Sports Other Sports

MMA

‘Rampage’ Jackson always knew he would fight at UFC 186

By Daniel Austin, Calgary Sun

It's been a long, strange trip to UFC 186 in Montreal for Quinton 'Rampage' Jackson. (Postmedia Network file photo)

It's been a long, strange trip to UFC 186 in Montreal for Quinton 'Rampage' Jackson. (Postmedia Network file photo)

MONTREAL - 

Even compared to the on-and-off relationships many of his contemporaries have had with the UFC, Quinton ‘Rampage’ Jackson’s road to UFC 186 has been full of unlikely twists and turns.

First, he left the UFC. Then, he came back ... until a judge ruled that he couldn’t just break his contract with another company, so he was still gone after all.

Fans were mad, the UFC seemed mad and it was all a mess until he won an appeal and suddenly was back again and sitting in Montreal in the midst of a brutal weight-cut preparing to fight Fabio Maldonado on Saturday night.

“I stayed in the gym, I stayed training because I always felt like I was going to be here,” said Jackson, a former UFC light-heavyweight champion. “Everything happens for a reason but it was very stressful.

“I probably won’t feel any emotions until after the fight or right before the fight. I just wanted to make it for the fans.”

Jackson’s road to returning to the UFC is a long and complicated one, but it essentially boils down to this: He left the UFC in 2013 and signed with rival promotion Bellator. Late last year, he fled Bellator and signed up to fight Maldonado with the UFC. Bellator won an injunction to prevent Jackson from fighting at UFC 186 in early April, so he was pulled from the card. An appeal overturned that ruling, and it was announced this week that he was back on the UFC 186 card.

Other than the most hardcore of the hardcore, fans don’t tend to be overly interested in a fighter’s contract disputes. With Jackson, though, the ruling of the appeal helped salvage what was looking like an especially barren Montreal fight night.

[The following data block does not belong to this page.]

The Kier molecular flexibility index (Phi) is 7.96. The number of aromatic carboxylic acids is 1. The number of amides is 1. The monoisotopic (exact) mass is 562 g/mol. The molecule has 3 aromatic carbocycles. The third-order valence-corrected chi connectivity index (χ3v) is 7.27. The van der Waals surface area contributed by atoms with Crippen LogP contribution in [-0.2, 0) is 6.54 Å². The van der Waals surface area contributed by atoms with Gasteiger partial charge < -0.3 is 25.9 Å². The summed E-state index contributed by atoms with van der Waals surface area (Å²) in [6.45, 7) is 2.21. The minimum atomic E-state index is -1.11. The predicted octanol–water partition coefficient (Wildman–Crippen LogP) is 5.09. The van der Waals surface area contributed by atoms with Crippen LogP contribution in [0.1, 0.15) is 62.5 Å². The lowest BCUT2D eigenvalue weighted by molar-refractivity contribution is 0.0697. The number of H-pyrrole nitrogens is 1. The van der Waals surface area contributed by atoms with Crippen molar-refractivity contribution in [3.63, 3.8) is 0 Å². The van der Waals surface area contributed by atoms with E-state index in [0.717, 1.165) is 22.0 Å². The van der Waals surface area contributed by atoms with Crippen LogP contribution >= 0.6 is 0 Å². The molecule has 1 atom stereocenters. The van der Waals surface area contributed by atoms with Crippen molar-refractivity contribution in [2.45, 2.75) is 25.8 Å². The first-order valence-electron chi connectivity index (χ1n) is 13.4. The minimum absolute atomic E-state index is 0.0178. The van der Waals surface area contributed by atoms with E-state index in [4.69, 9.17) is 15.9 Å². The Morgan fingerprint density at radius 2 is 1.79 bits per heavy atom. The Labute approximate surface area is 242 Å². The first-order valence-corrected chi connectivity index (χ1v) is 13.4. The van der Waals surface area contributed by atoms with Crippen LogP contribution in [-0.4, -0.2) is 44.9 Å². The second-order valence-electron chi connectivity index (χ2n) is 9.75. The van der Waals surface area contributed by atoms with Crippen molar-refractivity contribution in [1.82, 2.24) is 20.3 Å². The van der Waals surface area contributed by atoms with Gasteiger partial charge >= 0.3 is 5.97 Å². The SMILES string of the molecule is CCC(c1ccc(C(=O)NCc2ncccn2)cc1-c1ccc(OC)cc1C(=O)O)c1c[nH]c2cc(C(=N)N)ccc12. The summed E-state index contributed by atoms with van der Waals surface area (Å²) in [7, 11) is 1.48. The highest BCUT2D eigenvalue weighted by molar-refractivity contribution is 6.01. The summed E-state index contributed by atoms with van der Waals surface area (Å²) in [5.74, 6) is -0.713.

Injuries and suspensions took their toll on a once-deep card, and Jackson was debatably the biggest name the UFC was bringing to Quebec and many fans who had already bought tickets were furious when it was announced that he wouldn’t be fighting.

His fight with Maldonado has potential to be a fight-of-the-night candidate. They’ll be fighting at a 215 lbs. catchweight because the bout wasn’t confirmed until Jackson won his appeal this week, leaving little time for Jackson to cut weight or Maldonado to adjust his preparations from original replacement opponent Steve Bosse.

Both fighters are known for their punching power, and Jackson’s time away from the UFC hasn’t changed his approach.

“I don’t like to watch my opponents’ tapes, I like to be taken by surprise,” Jackson said. “I feel like I’m the definition of a fighter. I’m a brawler, a street fighter. I grew up fighting in the streets, I had to beat up the bullies who tried to bully the kids in my neighbourhood.”

That rock ‘em, sock ‘em approach to MMA has endeared Jackson to fight fans since his time in Japan with the PRIDE organization in the early 2000s. He made his UFC debut back in 2007 and won the light-heavyweight title from Chuck Liddell later that year.

There’ve been ups and downs in the years since, but one thing that’s never changed is the 36-year-old’s affinity for standing in the middle of the octagon and going for the knockout.

When he looks at modern MMA and the new generation of highly-technical fighters climbing the ranks, he sees a landscape that’s desperate for that street-fighting mentality.

“That’s the problem, because of that I don’t watch MMA,” Jackson said. “I only watch a few fighters and I like fighters who bring it and are very exciting. A lot of people just gameplan it out and try to get a decision. This is the sport I love and I don’t even watch it anymore.

“I’m a big fan of the old school guys. You know, the ones who bring it.”

daniel.austin@sunmedia.ca

twitter.com/SUNDannyAustin

Reader's comments »

By adding a comment on the site, you accept our terms and conditions